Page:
LGBT rights in Costa Rica

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LGBT rights in Costa Rica
Costa Rica
Costa Rica
Same-sex sexual activity legal? Legal since 1971[1]
Gender identity/expression -
Recognition of
No recognition of same-sex couples
Adoption -
Military service -
Discrimination protections Sexual orientation protections since 1998

Lesbian, gay, bisexual, and transgender (LGBT) rights in Costa Rica have made significant cultural, social and legal progress since the 1970s. While certain politicians, such as president Óscar Arias, have expressed some support for LGBT-rights, Costa Ricans tend to be socially conservative when it comes to sexual orientation and gender identity issues, in large part due to the strong influences of the Catholic Church and cultural traditions about machismo.

Laws against homosexuality

Homosexuality first became classified as a grave sin and crime during the Spanish rule. After gaining independence, it remained a crime until the liberal presidency of Tomás Guardia. While it was decriminalized during this era as part of a larger reform of the legal system, homosexuality was still widely seen as an "infamous sin".[2] In 1971, a universal age of consent was established as was a new law that prohibited "scandalous sodomy" but otherwise maintained the legal status of private homosexual sex acts between consenting adults.[2] "Scandalous sodomy" was repealed in the 2002 amendment entitled the Penal Code.

Recognition of same-sex relationships

As of September 2008, Costa Rica law does not recognize same-sex marriage, civil unions or domestic partnership benefits.

In 2006 the Supreme Court rejected a claim that the Constitution requires the government to recognize same-sex marriages. Human rights lawyer Yashin Castrillo Fernandez had sued arguing that certain constitutional provisions relating to equal rights and international law required the legalization of same-sex marriage, but only two of the justices agreed.[3] The majority wrote that at the time the Constitution was approved, "marriage" was understood to be a union between a man and a woman. The court decision did state that the national government had the power to enact civil unions.[4]

In 2006, Presidential candidate Antonio Álvarez (Union for Change Party) publicly endorsed civil unions, but not same-sex marriage, and received 2.44% of the popular vote. That same year, Antonio De Santi and Miguel Corrales (National Liberation Party) both gave interviews with the Costa Rica LGBT press where they promised to follow a policy of respect and tolerance.

In 2008 the LGBT rights association Diversity Movement, persuaded some lawmakers to introduce a civil unions bill. Deputies Ana Elena Chacón (Social Christian Unity Party)and José Merino (Broad Front Party) expressed support for the proposed bill stating that, "gays and lesbians are no less Costa Rican than the rest of us. We're not talking about marriage or adoption, but about basic civil rights.".[5]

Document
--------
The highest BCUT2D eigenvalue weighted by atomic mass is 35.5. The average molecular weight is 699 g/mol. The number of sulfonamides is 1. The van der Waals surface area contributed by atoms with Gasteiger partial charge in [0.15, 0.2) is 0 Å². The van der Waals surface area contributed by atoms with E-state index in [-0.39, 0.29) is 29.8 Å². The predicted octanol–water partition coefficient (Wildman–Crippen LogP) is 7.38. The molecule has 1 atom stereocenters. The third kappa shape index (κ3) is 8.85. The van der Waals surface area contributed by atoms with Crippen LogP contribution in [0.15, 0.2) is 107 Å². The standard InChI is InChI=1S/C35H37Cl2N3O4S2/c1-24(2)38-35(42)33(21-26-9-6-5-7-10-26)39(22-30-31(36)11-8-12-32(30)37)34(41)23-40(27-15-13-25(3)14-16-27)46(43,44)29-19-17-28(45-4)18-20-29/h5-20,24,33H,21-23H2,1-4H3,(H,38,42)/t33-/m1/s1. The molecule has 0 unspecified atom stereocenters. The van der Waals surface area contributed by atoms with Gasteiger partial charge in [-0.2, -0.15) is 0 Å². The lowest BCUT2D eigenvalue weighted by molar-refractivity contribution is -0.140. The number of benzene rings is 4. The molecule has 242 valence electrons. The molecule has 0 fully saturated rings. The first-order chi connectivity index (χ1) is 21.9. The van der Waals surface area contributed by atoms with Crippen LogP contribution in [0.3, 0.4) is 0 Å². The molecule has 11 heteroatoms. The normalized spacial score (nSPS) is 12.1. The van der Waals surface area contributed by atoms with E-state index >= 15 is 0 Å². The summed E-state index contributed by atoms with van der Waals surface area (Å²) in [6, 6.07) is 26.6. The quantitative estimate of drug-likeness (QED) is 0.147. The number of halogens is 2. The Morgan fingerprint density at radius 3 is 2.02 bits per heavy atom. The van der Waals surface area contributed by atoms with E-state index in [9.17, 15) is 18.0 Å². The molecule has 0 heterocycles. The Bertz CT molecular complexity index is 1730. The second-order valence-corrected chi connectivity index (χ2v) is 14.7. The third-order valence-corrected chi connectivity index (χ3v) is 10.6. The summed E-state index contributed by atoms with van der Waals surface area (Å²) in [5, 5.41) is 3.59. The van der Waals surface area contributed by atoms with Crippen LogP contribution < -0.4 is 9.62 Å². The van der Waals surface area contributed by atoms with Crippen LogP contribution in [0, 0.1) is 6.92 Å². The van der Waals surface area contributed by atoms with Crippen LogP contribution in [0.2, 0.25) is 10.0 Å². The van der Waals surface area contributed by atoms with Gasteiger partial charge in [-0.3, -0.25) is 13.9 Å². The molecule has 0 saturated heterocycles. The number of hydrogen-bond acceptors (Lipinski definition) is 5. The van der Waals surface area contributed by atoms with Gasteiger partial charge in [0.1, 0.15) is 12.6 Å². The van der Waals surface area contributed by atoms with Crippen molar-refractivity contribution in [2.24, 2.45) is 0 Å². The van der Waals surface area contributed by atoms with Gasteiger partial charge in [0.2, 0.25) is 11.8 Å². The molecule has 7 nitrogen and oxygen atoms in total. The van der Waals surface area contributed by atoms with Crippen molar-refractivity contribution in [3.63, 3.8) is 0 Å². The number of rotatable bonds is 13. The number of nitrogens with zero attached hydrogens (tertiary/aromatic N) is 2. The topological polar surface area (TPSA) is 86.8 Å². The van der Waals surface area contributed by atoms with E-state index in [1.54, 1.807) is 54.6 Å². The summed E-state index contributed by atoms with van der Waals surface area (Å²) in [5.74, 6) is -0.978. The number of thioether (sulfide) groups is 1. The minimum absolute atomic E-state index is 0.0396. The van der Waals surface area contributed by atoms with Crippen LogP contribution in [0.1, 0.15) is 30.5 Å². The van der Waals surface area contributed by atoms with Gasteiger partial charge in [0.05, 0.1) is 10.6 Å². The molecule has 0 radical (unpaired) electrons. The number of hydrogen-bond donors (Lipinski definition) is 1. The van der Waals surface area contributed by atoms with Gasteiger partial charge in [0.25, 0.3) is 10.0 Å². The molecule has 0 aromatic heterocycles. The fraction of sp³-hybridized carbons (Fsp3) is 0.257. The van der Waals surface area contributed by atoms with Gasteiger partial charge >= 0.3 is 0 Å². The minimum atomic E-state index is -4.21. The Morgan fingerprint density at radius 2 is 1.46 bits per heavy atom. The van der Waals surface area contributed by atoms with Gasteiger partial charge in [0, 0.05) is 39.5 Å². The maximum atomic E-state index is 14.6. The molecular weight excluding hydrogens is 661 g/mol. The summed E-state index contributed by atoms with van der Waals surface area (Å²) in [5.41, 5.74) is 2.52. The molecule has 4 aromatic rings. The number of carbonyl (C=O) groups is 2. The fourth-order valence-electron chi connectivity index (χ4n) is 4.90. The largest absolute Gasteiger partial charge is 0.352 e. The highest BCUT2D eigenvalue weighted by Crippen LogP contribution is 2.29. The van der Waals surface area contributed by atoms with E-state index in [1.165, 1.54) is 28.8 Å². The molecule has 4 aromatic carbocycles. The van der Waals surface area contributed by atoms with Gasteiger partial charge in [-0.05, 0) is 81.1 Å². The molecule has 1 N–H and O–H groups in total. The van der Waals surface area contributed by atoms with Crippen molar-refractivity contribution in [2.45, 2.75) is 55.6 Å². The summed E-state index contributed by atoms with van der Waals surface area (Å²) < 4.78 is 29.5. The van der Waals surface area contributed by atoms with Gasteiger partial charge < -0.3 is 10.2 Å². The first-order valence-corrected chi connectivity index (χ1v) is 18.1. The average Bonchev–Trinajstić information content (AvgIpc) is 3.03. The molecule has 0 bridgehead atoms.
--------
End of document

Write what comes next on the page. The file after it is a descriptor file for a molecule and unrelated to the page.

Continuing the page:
Adoption and family planning

In 2007 a bill was introduced by Mario Núñez (Libertarian Movement Party) to ban LGBT people and same-sex couples from adopting or having custody of children.[6][7], but the bill did not pass.

Discrimination protections

The constitution does not explicitly prohibit discrimination on the basis of sexual orientation or gender identity.

Since 1998, "sexual option" (Article 48 Costa Rican General Law 7771) is one of the categories in which discrimination in generally prohibited in areas such as employment. Yet, societal prejudice keeps most LGBT people from "coming out".

ARTICLE 48. Costa Rican General Law 7771 – Discrimination
Who ever applies, arranges or practices discriminatory measures because of race, nationality, gender, age, political, religious or sexual option, social position, economic situation, marital status or by any suffering of health or disease, will be sanctioned with penalty of twenty to sixty days fines. The judge will be able to impose, in addition, the disqualifying penalty that corresponds, of fifteen to sixty days.

Living conditions

While homosexuality was technically legal, police harassment and raids of LGBT people and private establishments was formerly commonplace. In 1990, for instance, Antonio Alvarez Desanti, by then Minister of Governance and Police (the equivalent of minister of the interior in other countries), announced that he will not allow foreign women to enter to Costa Rica to participate in a meeting of lesbians. He instructed Costa Rican consulates not to grant visas to women travelling unaccompanied by men, warning that all such women would be stopped at the airport. He also informed airlines that if they sold tickets to women travelling alone, or appearing likely to attend the meeting, they would be required to provide for the suspected lesbians' immediate return. Reportedly, when pressed to explain how lesbians could be identified at the airport, he asserted that women who had short hair, wear pants and travelled alone could be identified as lesbians. Organizers changed the dates and location of the meeting, and it finally took place (Cynthia Rothschild, 2005. Written out. How Sexuality is Used to Attack Women's Organizing)